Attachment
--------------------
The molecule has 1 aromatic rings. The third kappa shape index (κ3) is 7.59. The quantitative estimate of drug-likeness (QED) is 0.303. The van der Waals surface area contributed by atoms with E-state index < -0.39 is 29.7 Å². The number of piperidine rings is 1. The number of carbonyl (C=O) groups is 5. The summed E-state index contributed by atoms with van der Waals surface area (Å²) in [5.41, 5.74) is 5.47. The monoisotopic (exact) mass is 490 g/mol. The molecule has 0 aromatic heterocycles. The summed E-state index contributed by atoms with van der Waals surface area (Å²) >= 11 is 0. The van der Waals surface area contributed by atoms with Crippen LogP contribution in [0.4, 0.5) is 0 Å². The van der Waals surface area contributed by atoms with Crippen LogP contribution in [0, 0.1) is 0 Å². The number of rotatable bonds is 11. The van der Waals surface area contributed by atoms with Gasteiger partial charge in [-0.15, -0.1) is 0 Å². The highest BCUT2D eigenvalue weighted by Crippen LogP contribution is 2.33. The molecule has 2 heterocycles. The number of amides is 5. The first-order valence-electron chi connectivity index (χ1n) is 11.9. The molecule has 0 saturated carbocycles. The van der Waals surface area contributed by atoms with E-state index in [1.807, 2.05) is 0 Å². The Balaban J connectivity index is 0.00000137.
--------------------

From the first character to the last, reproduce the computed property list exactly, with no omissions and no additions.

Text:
The molecule has 1 aromatic rings. The third kappa shape index (κ3) is 7.59. The quantitative estimate of drug-likeness (QED) is 0.303. The van der Waals surface area contributed by atoms with E-state index < -0.39 is 29.7 Å². The number of piperidine rings is 1. The number of carbonyl (C=O) groups is 5. The summed E-state index contributed by atoms with van der Waals surface area (Å²) in [5.41, 5.74) is 5.47. The monoisotopic (exact) mass is 490 g/mol. The molecule has 0 aromatic heterocycles. The summed E-state index contributed by atoms with van der Waals surface area (Å²) >= 11 is 0. The van der Waals surface area contributed by atoms with Crippen LogP contribution in [0.4, 0.5) is 0 Å². The van der Waals surface area contributed by atoms with Crippen LogP contribution in [0, 0.1) is 0 Å². The number of rotatable bonds is 11. The van der Waals surface area contributed by atoms with Gasteiger partial charge in [-0.15, -0.1) is 0 Å². The highest BCUT2D eigenvalue weighted by Crippen LogP contribution is 2.33. The molecule has 2 heterocycles. The number of amides is 5. The first-order valence-electron chi connectivity index (χ1n) is 11.9. The molecule has 0 saturated carbocycles. The van der Waals surface area contributed by atoms with E-state index in [1.807, 2.05) is 0 Å². The Balaban J connectivity index is 0.00000137.